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Today’s employment report from the Bureau of Labor Statistics (BLS) is reflective of the trend of deceleration in the labor market, which has been broadly observable for some time. The employment gains appear to be settling into perhaps a more sustainable growth trajectory, with recent downward revisions somewhat tempering the recent statistical past. That earnings growth continues to surge, and was revised upward still, is likely more than enough reason for this Fed to un-pause.

The BLS estimates that employers added 209,000 workers to their payrolls in June, which is the lowest monthly change since December of 2020. The private sector added 149,000 workers to their rolls last month, while government employment gained 60,000. Goods-producing industries added 29,000 new workers. The construction industry again saw the largest gains, with 23,000 new workers, while manufacturing employment added 7,000 new workers in June. The manufacturing increase was driven by a larger gain in durable manufacturing employment (15,000) than the loss in nondurable manufacturing employment of 8,000. The service sector gained 120,000 workers, with the private education and health services industry leading the gains with 73,000 new workers added in June. Professional and business services added 21,000 and the leisure and hospitality sector added 21,000. Notably, several service industries saw net declines in employment in June. Specifically, retail trade, transportation and warehousing, and utilities lost workers last month. Employment gains in April and May were revised downwards by 110,000.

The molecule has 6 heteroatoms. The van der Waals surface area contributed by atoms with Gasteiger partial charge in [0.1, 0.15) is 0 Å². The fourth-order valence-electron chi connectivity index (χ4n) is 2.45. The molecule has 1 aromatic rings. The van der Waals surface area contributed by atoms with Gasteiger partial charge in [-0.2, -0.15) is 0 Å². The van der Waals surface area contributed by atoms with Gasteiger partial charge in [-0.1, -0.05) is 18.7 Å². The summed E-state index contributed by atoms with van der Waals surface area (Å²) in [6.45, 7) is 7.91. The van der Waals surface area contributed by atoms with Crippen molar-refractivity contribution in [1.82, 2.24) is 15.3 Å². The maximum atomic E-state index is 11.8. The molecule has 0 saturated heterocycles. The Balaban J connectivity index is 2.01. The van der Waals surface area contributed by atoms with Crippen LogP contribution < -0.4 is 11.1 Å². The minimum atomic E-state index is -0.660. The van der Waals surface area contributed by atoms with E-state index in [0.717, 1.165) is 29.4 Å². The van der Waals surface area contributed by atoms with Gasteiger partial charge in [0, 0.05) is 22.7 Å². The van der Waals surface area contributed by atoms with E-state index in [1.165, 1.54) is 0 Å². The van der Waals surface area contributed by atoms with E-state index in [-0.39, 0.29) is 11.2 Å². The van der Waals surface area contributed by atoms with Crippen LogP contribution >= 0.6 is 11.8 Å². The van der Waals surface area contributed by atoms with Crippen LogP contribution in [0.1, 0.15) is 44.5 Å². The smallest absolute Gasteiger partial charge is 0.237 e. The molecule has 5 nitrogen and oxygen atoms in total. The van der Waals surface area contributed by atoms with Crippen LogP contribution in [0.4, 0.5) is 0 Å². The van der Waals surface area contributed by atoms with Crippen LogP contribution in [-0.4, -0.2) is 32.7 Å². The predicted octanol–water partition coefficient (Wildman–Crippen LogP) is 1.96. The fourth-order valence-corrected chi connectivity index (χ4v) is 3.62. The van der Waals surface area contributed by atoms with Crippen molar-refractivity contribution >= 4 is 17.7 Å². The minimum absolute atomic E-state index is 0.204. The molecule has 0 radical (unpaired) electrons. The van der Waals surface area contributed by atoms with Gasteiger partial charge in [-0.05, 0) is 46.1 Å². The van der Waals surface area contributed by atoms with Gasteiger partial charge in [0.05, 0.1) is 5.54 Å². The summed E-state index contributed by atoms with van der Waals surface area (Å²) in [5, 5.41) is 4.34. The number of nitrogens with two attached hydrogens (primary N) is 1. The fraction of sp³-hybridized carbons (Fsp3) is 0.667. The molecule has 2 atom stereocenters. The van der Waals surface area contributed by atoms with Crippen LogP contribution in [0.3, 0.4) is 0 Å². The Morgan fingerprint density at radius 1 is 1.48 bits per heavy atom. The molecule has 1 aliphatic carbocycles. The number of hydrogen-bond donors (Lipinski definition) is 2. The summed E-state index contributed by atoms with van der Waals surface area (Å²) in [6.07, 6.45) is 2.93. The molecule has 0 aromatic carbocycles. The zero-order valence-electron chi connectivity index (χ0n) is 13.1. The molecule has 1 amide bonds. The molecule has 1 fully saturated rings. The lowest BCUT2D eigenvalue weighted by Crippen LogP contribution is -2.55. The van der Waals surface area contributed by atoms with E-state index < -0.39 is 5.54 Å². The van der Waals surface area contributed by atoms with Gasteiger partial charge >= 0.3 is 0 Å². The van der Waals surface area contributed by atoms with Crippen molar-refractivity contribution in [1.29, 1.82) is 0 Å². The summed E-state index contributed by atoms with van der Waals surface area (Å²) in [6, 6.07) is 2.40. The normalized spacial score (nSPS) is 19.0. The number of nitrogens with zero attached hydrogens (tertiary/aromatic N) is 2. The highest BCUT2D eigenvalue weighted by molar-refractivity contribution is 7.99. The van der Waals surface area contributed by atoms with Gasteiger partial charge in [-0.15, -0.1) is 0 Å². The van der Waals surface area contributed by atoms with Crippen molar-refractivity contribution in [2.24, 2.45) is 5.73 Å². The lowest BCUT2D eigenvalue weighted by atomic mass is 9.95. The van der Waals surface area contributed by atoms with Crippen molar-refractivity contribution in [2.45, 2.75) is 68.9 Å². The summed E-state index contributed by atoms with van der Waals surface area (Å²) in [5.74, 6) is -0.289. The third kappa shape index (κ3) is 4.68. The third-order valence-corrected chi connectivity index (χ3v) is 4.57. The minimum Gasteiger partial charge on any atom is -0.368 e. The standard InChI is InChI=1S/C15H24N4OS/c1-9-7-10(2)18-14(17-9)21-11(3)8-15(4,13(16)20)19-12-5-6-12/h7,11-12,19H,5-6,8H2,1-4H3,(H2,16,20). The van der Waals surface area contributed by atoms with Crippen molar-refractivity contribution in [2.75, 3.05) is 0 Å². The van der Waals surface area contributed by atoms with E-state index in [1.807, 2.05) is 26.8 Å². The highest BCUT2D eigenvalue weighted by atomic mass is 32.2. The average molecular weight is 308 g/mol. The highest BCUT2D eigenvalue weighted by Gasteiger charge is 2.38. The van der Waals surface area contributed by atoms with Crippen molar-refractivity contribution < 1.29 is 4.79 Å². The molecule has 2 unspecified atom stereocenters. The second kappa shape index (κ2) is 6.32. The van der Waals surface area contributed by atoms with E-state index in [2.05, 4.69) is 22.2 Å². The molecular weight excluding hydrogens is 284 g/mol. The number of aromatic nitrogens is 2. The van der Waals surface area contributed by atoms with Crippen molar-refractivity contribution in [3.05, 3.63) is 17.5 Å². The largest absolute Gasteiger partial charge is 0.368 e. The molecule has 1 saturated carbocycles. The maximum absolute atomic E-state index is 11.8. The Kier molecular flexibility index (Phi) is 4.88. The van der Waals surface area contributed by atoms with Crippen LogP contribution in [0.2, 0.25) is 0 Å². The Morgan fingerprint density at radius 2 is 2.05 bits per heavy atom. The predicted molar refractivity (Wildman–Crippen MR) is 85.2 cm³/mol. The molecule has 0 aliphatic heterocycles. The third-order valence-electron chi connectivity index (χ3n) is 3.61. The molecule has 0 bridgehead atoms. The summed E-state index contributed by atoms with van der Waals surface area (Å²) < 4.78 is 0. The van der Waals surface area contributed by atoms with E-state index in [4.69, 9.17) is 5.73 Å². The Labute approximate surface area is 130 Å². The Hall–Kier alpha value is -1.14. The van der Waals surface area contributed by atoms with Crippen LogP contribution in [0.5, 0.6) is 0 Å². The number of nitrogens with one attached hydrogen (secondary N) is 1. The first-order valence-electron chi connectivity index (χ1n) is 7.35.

BLS reported that the unemployment rate in June declined to 3.6 percent. The labor force participation rate was 62.6 percent for the 4th straight month, reflecting a 133,000 increase in the labor force in June. The household survey and the payroll survey have returned to some coherence, with the household survey marking a modest decline in unemployed workers of 140,000 and an increase in the number of employed workers of 240,000.

Data junkies, here’s your fix: The June U-6 (the broadest measure of unemployment) ticked up to 6.9 percent largely due to an increase in those working part time for economic reasons.


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